Just think, if YouTube didn’t exist, Colin Furze would probably be off somewhere designing industrial flanges rather than enthusiastically garage-engineering amazingly cool and exceptionally dangerous devices for our amusement and edification.
I’m not going to post a “Do not attempt this at home” warning, because every Colin Furze video comes with an implicit “do not attempt this at home.” It’s also possible that Furze’s thermite thrower may qualify as a destructive device under BATF laws, depending on whether it would fall under the pyrotechnic exemption.
But if you do build a thermite launcher, at least wear eye and hand protection…
Darker My love shows up on the Every Noise at Once Shoegaze map. And even though “Two Ways Out” sounds pretty close to straight pop, there’s just enough reverb and treatment on the guitar line for me to include it here.
Picked up a few more items signed by Ray Bradbury:
Bradbury, Ray. A Christmas Wish 1988 (If Only We Had Taller Been). Privately printed, 1988. First edition Christmas broadsheet, a Fine copy. Inscribed by Bradbury: “For Rev. Gerald Watt, C.R./With fond good wishes/for/1989/Ray Bradbury.” Bought for $28 off eBay.
Bradbury, Ray. A Christmas Wish 1989 (The Bread of Beggars, The Wine of Christ). Privately printed, 1989. First edition Christmas broadsheet, a Fine copy. Inscribed by Bradbury: “For Rev. Watt. Thanks for Asking!/Love!/Ray/Bradbury/ 5/6/90.” Bought for $29 off eBay.
(Bradbury, Ray) Weist, Jerry. Bradbury: An Illustrated Life. William Morrow, 2002. First edition hardback (precedes the Donald M. Grant limited edition by two years), a Fine-/Fine- copy with very slight bumping at head and heel. Inscribed by Bradbury: “To all the/Grand Tubers;Ray Bradbury.” Oversized illustrated history of Bradbury’s work. Bought for $27.10 off eBay.
I now have three of the Bradbury Christmas broadsheets (which he sent to friends as Christmas gifts/cards), all signed.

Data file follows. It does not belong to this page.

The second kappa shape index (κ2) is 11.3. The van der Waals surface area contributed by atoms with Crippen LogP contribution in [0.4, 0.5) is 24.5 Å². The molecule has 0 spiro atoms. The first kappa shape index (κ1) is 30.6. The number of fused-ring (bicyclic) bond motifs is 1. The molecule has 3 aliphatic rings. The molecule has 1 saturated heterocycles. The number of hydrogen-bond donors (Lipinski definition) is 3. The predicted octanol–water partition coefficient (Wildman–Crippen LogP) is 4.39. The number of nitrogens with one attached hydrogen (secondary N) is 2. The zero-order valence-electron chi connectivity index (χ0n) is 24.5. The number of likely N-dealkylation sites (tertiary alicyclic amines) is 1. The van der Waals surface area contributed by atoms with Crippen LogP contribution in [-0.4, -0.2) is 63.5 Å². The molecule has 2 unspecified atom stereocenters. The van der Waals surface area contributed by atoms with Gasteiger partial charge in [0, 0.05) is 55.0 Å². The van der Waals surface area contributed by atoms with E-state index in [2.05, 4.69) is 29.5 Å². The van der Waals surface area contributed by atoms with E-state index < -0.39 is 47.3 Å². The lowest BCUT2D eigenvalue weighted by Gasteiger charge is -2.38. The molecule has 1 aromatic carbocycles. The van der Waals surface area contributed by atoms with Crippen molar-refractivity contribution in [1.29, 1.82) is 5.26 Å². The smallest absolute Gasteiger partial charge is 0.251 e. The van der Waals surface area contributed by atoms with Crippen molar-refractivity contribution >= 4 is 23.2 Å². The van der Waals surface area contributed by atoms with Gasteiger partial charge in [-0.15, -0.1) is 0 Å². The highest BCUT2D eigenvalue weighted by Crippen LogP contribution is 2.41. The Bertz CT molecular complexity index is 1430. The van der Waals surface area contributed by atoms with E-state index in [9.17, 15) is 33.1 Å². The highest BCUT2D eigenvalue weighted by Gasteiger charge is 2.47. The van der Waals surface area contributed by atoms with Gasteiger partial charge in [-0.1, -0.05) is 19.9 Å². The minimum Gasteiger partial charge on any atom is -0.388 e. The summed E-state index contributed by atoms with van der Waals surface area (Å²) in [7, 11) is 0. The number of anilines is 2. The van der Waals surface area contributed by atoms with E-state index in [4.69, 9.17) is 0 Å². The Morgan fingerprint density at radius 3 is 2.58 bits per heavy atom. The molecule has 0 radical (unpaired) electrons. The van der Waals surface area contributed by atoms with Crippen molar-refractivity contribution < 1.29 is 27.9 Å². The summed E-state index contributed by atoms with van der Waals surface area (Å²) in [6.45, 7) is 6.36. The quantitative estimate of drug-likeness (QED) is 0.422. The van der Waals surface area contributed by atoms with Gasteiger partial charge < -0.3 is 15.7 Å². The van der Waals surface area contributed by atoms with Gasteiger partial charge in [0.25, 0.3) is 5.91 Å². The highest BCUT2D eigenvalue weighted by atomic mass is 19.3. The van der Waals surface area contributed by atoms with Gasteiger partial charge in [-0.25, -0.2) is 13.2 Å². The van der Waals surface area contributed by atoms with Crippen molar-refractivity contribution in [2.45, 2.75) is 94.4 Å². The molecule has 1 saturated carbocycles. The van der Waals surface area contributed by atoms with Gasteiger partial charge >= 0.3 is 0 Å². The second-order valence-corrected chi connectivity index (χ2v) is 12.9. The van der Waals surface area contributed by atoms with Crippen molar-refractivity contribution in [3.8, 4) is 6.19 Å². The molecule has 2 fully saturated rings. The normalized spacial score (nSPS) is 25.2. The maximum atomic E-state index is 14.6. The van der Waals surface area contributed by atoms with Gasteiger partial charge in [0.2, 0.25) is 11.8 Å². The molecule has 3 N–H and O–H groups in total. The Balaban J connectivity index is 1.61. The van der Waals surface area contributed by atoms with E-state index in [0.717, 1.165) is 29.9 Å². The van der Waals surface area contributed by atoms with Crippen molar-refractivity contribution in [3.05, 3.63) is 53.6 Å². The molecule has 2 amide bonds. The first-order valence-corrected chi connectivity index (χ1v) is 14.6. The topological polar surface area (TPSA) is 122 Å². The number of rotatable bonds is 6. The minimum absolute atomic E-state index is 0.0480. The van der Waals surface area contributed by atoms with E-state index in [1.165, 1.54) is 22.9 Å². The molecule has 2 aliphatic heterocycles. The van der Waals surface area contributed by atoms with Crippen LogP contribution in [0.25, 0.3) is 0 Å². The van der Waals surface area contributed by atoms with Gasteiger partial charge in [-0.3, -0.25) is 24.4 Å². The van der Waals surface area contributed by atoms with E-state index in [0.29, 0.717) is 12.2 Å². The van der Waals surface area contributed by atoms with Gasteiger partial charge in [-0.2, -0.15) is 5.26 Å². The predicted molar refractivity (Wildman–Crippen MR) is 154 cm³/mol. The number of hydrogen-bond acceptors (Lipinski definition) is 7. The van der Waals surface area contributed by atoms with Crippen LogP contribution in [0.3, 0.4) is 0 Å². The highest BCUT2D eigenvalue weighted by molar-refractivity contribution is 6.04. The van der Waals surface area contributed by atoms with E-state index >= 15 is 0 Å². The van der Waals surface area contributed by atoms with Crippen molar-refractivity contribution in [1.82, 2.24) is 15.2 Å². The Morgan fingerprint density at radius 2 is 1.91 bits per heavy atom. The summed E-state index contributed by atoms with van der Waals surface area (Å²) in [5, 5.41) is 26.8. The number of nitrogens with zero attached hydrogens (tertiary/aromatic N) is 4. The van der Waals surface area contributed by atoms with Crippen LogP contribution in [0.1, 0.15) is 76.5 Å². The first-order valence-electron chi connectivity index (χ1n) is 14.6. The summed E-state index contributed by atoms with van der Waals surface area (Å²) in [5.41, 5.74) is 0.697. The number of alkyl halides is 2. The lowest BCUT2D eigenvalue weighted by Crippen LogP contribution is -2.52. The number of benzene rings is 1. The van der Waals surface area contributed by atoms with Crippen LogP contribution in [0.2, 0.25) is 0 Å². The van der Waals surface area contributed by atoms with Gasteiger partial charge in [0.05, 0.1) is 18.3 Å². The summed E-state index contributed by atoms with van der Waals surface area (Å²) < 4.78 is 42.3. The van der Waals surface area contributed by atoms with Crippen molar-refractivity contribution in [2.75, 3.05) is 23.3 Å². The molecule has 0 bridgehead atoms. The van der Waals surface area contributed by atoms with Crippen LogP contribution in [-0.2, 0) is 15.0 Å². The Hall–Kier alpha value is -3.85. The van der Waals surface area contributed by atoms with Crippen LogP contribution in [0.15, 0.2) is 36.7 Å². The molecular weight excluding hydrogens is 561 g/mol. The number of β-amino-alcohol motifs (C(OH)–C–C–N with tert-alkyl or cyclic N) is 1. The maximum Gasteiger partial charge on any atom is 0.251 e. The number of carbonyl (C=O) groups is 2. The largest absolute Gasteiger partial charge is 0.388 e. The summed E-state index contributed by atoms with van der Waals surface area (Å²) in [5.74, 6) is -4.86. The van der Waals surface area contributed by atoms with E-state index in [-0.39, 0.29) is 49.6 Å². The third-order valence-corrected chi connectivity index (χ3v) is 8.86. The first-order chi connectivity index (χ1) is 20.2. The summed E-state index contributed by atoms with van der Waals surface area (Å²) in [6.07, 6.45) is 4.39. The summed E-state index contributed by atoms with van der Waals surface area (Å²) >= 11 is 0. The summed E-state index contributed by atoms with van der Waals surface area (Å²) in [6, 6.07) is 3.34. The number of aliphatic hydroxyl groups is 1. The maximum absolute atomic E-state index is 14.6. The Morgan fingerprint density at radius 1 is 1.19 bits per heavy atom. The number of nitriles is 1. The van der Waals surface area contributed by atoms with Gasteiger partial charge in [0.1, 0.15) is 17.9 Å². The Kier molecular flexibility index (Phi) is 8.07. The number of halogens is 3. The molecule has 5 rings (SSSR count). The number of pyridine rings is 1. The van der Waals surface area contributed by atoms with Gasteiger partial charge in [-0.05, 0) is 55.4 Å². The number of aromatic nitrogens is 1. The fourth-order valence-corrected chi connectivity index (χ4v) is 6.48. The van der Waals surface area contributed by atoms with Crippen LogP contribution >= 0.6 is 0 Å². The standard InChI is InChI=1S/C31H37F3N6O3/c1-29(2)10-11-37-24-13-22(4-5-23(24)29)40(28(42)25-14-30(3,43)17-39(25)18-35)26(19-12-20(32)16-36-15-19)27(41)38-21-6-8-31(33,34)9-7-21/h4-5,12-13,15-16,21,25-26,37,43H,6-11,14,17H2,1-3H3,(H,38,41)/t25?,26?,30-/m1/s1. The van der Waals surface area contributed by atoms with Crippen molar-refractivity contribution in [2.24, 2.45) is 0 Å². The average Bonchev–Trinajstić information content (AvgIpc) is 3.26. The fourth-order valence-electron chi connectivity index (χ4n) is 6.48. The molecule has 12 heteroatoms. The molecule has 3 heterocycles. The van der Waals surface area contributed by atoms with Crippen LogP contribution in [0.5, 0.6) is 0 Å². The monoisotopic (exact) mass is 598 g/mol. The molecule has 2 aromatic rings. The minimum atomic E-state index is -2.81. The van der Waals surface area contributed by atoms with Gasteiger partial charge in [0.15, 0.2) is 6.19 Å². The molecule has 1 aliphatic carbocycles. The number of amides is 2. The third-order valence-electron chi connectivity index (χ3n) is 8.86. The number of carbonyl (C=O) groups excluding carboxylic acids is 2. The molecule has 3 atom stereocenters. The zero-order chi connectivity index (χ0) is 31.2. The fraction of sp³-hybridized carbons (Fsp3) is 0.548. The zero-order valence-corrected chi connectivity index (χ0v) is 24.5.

Keith Emerson, the keyboardist for Emerson, Lake and Palmer, has died at age 71.
Along with Rick Wakeman and Tony Banks, Emerson was one of the great progressive rock keyboardists, and was one of the first players brave (or foolhardy) enough to take the massive, temperamental modular Moog synthesizer on the road.
(Note the shout-out to everyone’s favorite rock documentary…)
Here’s more on Emerson’s modular Moog for the analog hardcore:
Their song “Lucky Man” ends with Emerson’s classic Moog solo:
Here he is doing “America” from West Side Story on David Letterman:
In 2011, Emerson actually let keyboardist Rachel Flowers borrow his modular Moog to play a cover of ELP’s “Trilogy”:
And here’s Orange, another “classic” shoegaze band I never heard of before St. Marie Records started planning a re-release of their work.
Either you’ll love Sonya Waters’ vocals (a beautiful high warble somewhere between The Cranberries’ Dolores O’Riordan and Dead Can Dance’s Lisa Gerrard), or they’ll drive you to distraction. I’m in the love camp, so here’s “Against Nature.”
I bought a lot of Jack Vance books from an Australian book auction. I’ll be selling the rest of the books from the lot in the next Lame Excuse Books catalog, but here are the two books from the lot that are going in my own library:
Vance, Jack. Cugal’s Saga. Timescape, 1983. First edition, a Fine copy in a Fine dust jacket. Third book in the Dying Earth series (or fourth, if you count Michael Shea’s A Quest for Simbilis). Hewett, A71. Preceded the Underwood/Miller limited edition by six months.
Vance, Jack. The Houses of Iszm Underwood/Miller, 1983. First hardback edition, one of 482 trade copies, a Fine copy in a Fine dust jacket. Hewett, A12h.